I had tumescent liposuction on my stomach and love handles 18 days ago. On day 16, I became swollen and sore, almost so much that it looks like I did not have the procedure. I also noticed some hard lumps around where my pants fall. Are all these normal? Does it get worse before it gets better? I almost feel like I'm in more pain than I was right after the procedure. I am getting my arms done in a couple of weeks and am wondering if the same thing will happen.
Lumps and Swelling After Tumescent Liposuction
Doctor Answers (12)
Lumps and swelling may get worse before it gets better
Firmness and lumpiness are very common after liposuction of any type. If you are having skin irregularities it is possible that these were pre-existing. It is the soft tissues normal response to trauma. More than likely the swelling is better in the morning when you first wake up and gets worse throughout the day as you go about your normal activities. Light massage is beneficial but in general it just takes time for this to resolve. Look for it to remain about the same for the next three weeks and then begin to get better between the 6 th week and the end of the 3rd month. Continue to wear your compression garment as instructed.
Swelling is common after lipo, and this takes weeks to resolve. Lack of compression also prolongs the edema. At the 6 week mark, things should be getting better. Thank you for your question and good luck with everything.
Web reference: http://www.elitemdspa.info/
Swelling normal after liposuction
Liposuction patients often experience worsening of swelling 2-4 weeks after the procedure. Furthermore, I counsel patients that their skin might "harden" during this time, a process called induration. This is normal and predictable, with the skin softening and tightening at 2-3 months. Final liposuction results should not be assessed until at least 3-6 months following the procedure.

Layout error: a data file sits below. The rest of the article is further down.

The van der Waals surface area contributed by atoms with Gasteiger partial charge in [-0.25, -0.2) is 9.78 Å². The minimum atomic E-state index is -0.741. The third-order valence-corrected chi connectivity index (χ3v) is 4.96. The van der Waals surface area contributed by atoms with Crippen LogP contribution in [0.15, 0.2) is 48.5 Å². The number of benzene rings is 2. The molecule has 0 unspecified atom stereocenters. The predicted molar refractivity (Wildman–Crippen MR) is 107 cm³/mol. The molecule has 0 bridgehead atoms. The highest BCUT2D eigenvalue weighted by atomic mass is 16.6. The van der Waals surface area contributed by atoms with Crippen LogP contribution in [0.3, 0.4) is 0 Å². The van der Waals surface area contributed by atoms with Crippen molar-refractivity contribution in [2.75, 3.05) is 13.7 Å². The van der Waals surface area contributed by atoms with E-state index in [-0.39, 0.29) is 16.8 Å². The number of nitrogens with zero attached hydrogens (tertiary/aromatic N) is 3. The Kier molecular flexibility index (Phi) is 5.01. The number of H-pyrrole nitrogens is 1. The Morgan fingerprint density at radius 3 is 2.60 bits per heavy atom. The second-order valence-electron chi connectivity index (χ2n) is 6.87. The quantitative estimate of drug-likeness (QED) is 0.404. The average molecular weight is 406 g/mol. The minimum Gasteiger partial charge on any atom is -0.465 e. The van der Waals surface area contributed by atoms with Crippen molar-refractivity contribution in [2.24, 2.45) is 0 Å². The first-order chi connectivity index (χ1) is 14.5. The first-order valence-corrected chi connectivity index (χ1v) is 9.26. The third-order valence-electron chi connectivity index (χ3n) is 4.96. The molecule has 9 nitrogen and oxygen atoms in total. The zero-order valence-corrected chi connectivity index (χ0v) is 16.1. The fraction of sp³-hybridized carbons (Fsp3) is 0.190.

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Lumps after tumescent liposuction
Patients who received tumescent liposuction should expect a recovery process that consists of swelling, mild drainage, and possibly some uneven results within the first two weeks. This is because when we perform liposuction, we always add fluid to the area we are going to treat to allow us to remove the fat safely and effectively. This fluid will be pushed out of your body either through the urine or through the small incisions from the liposuction. While your body is removing this fluid and regaining its balance, you may notice some uneven areas. Rest assured that these will not remain. Be sure to wear your garment at all times as this will compress these areas and allow you to reach your final result sooner.
Are you wearing a garment?
Pain and swelling usually peaks after a few days. It usually then gets better each day. I would be concerned about: 1. possible infection 2. possibly having done too much too soon.
Make sure you are still wearing your compression garment and check in with your doctor. You don't want to start a new round of surgery if your previous one is going in the wrong direction.
Lipo of Abdomen May Result in Firmness, Hardness & Pain Following the Procedure